Oregon State Beekeepers Association

Home for Oregon Beekeepers

Beekeeping 101 - Wearing Protective Equipment

The first and most important rule to consider when it comes to wearing protective gear is: "Wear what makes you comfortable working bees."

Most important is a veil, which protects the face, the most sought-after target for guard bees. Veils can be free standing, that is without a helmet, or attached to a pith-type helmet. They can be made from plastic or other material like metal screening. Almost any hat that keeps the veil material off the face and neck will work. Veils usually have a mesh bottom that is snugged down over the collar onto the shoulders with a variety of ties and strings. This keeps bees out, providing there are no gaps or holes.  Veils that attach to the bee suit with a zipper are popular, mostly because they are convenient, easily maintained and virtually bee proof. They are also more expensive.

Bee suits are light in color but many wear what’s available simply to keep their clothes clean. The white coverall suit with a variety of pockets, cuffs and attachments is most popular. White is also the most difficult to keep clean. They are made from a variety of materials: cotton, cotton blends and synthetics, each with its own peculiar attributes. Suits should be roomy to allow bending and stretching and lifting room and for other clothes underneath. This also keeps the suit from stretching tautly over the skin underneath; leaving a vulnerable spot for stings.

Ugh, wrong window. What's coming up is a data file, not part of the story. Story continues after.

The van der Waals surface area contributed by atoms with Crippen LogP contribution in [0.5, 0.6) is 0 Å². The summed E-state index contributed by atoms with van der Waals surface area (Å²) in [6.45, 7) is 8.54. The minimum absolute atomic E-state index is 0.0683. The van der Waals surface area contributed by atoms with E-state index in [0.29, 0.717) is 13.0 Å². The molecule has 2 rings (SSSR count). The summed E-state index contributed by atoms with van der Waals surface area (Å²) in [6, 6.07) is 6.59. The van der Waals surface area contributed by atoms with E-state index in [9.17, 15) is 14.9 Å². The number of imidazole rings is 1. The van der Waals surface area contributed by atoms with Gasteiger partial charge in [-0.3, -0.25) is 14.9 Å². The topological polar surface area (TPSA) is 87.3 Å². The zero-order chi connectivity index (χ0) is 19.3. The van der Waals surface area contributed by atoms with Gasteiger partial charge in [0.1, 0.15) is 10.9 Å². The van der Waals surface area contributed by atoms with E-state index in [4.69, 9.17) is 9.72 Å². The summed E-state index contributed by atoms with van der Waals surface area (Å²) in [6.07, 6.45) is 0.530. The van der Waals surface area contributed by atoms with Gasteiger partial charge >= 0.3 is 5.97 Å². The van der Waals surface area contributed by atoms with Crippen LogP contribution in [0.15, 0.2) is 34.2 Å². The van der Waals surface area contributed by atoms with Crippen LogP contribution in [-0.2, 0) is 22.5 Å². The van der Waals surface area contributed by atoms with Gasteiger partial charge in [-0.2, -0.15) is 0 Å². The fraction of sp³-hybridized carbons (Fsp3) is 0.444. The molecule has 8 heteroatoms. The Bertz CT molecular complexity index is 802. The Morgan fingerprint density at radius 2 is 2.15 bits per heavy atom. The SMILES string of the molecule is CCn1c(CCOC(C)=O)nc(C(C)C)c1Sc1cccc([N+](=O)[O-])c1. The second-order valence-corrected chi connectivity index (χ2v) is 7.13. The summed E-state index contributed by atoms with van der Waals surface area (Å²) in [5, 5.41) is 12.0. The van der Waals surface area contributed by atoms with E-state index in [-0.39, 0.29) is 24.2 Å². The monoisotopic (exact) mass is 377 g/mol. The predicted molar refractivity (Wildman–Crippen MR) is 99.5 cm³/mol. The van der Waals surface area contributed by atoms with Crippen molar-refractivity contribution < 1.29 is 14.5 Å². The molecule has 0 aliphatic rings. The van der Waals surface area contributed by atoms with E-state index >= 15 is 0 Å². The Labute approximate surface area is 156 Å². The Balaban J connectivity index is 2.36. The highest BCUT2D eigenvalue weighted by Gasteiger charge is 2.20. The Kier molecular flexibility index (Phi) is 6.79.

Seasoned beekeepers seldom wear gloves because they feel they lose that delicate touch. However, most beginners start with them.  Most gloves have cloth gauntlets of some type to seal the sleeves of the bee suit. Glove materials range from full leather to plastic to split leather to rubber. Some are ventilated, others have no fingers. Gloves can mean the difference between staying with beekeeping or not for a beginner, and wearing them can help build the confidence and experience necessary to continue.  As one gains experience, the finger tips can be cut off, which still protects most of the hand, while ensuring a more sensitive manipulation.

Boots and pants-cuff clasps range from high-top rubber boots to baling twine. The goal is to keep bees on the ground from crawling up pants legs - an unnerving experience. Comfort and durability and safety and cost are all important.


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See a contact list by location of beekeepers who collect swarms of honeybees.


See a contact list of beekeepers who provide pollination services.


Download the Farm Direct Rules PDF document.


Download the OSBA Membership form.


Download the Oregon Dept of Agriculture Hive Registration form.


View or download the Endowment Agreement with Oregon State University.


View instructions for donating to the OSU Endowment for the Northwest Apiculture Fund for Honey Bee Research, Extension and Education.

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